At its heart, Theru Naaigal is a very straightforward story. Caught in a violent landscape, dominated by a gangster-politician and his junior rival, a group of youngsters are trying to live their lives in peace. But events around them draw them into bigger struggles.
But, of course, we get no sense of this till the interval, because debutant director S Hari Uthra chooses to turn the film into a mystery through a fragmented timeline. So, the film skips back and forth around an eagerly-awaited election result, showing a wide variety of characters weaving a number of plots whose dots don’t really join up.
It’s only in the second half that the connections and explanations get fleshed out, and we find out the current news addition to the age-old plot – a fight between farmers and corporate interests. But just at the point where the film’s narrative starts to make sense, it also falters in pace and loses the audience’s interest.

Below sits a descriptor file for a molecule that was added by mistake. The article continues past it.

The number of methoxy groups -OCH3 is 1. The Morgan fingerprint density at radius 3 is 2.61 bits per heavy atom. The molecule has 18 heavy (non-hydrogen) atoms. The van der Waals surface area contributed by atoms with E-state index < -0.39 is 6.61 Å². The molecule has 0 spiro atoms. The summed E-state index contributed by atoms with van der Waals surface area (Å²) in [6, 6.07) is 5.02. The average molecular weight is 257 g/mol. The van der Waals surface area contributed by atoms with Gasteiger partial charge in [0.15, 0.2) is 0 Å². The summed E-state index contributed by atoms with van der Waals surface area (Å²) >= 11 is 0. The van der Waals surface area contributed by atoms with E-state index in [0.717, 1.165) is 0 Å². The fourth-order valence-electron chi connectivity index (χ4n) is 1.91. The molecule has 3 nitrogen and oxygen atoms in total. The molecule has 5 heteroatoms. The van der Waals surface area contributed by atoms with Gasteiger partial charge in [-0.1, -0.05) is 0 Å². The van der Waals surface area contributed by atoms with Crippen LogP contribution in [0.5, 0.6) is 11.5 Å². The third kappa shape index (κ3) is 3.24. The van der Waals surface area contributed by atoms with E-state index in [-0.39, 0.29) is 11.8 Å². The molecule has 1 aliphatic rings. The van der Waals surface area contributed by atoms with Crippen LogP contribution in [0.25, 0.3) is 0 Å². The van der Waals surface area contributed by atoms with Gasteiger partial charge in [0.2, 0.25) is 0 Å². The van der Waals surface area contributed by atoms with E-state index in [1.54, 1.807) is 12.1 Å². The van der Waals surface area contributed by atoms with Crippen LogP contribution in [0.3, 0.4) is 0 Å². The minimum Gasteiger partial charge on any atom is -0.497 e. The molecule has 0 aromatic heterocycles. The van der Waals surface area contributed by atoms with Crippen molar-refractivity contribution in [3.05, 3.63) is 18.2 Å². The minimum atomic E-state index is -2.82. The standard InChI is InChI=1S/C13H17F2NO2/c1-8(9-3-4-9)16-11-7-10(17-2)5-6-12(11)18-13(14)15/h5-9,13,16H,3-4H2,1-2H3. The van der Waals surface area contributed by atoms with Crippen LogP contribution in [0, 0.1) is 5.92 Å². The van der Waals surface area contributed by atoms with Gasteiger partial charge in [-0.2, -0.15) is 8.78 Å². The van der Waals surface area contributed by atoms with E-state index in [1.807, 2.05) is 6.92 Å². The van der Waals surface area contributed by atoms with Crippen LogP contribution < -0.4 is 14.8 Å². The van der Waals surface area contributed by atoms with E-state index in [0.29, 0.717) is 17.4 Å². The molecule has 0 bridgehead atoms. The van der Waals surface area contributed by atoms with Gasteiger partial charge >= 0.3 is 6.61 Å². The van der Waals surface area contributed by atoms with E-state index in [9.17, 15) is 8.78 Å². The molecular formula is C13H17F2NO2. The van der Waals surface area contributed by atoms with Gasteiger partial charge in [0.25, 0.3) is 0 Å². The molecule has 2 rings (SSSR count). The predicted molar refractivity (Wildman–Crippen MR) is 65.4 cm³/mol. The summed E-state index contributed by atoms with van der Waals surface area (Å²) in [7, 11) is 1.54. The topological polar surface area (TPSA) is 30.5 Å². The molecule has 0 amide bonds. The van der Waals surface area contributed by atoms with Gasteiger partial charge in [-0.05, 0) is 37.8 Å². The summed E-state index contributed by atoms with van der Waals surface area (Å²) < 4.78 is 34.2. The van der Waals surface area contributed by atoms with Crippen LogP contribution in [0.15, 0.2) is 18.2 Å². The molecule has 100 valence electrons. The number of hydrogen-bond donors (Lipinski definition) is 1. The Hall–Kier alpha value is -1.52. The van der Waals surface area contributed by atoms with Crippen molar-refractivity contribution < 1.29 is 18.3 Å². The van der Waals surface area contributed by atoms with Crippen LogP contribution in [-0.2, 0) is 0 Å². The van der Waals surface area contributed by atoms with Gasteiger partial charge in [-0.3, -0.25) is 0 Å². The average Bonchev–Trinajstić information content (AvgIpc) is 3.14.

That’s because the flashback explaining the protagonists’ motives is a bit too predictable. Though a very contemporary farmers’ issue gets mentioned, the way events play out is formulaic – a corrupt politician acts on behalf of faceless interests to line his own nest. When an honest man unwittingly stands in his way, the politician reacts violently. And the attempts to enliven it with a couple of ill-chosen comedy and romance sequences only make things worse.
The film also struggles with setting an engaging tone for the film. While director Hari tries to give the film a stark and gritty realist tone, it collapses into a mundane monotone. So, the film feels much longer than it should, as too many similar scenes, with an excessive and unnecessary use of slow motion, drag at the viewer. The film is also burdened with a very loud, thumping soundtrack that becomes unbearable very early into the film.
The acting also lacks sufficient variety, though the cast features interesting actors like Appukutty, Imman Annachi, Mime Gopi and Madhusudhanan. None of the actors are asked to do much more than stare hard-eyed into the camera, and spit out their dialogues angrily. The few women characters momentarily present in this testosterone-loaded film don’t get the chance to show any acting skills either.
It’s not that Theru Naaigal doesn’t have the ingredients for a good film. It is moderately engaging but fails to engage fully because it overplays its hand. With a subtler touch and a little restraint, it could make for great viewing.